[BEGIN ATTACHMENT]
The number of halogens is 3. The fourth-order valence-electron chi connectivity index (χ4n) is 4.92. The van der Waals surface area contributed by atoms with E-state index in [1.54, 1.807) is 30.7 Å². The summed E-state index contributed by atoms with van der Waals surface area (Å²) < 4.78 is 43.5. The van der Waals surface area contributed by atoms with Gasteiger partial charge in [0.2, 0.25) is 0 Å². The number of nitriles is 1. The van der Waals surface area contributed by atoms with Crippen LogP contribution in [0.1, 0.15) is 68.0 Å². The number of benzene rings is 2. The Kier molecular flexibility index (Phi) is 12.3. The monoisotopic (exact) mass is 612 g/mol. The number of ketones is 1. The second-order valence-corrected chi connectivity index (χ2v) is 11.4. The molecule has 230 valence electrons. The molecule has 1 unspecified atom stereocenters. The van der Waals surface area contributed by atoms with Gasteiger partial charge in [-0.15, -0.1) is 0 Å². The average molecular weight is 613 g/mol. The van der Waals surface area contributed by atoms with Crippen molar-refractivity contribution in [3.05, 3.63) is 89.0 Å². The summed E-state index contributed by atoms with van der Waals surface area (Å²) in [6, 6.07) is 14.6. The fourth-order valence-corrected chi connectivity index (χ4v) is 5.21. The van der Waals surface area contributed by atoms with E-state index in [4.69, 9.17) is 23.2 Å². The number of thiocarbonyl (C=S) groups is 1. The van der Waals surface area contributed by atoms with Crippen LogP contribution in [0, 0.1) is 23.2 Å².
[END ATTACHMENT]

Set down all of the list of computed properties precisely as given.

The number of halogens is 3. The fourth-order valence-electron chi connectivity index (χ4n) is 4.92. The van der Waals surface area contributed by atoms with E-state index in [1.54, 1.807) is 30.7 Å². The summed E-state index contributed by atoms with van der Waals surface area (Å²) < 4.78 is 43.5. The van der Waals surface area contributed by atoms with Gasteiger partial charge in [0.2, 0.25) is 0 Å². The number of nitriles is 1. The van der Waals surface area contributed by atoms with Crippen LogP contribution in [0.1, 0.15) is 68.0 Å². The number of benzene rings is 2. The Kier molecular flexibility index (Phi) is 12.3. The monoisotopic (exact) mass is 612 g/mol. The number of ketones is 1. The second-order valence-corrected chi connectivity index (χ2v) is 11.4. The molecule has 230 valence electrons. The molecule has 1 unspecified atom stereocenters. The van der Waals surface area contributed by atoms with Gasteiger partial charge in [-0.15, -0.1) is 0 Å². The average molecular weight is 613 g/mol. The van der Waals surface area contributed by atoms with Crippen molar-refractivity contribution in [3.05, 3.63) is 89.0 Å². The summed E-state index contributed by atoms with van der Waals surface area (Å²) in [6, 6.07) is 14.6. The fourth-order valence-corrected chi connectivity index (χ4v) is 5.21. The van der Waals surface area contributed by atoms with E-state index in [4.69, 9.17) is 23.2 Å². The number of thiocarbonyl (C=S) groups is 1. The van der Waals surface area contributed by atoms with Crippen LogP contribution in [0, 0.1) is 23.2 Å².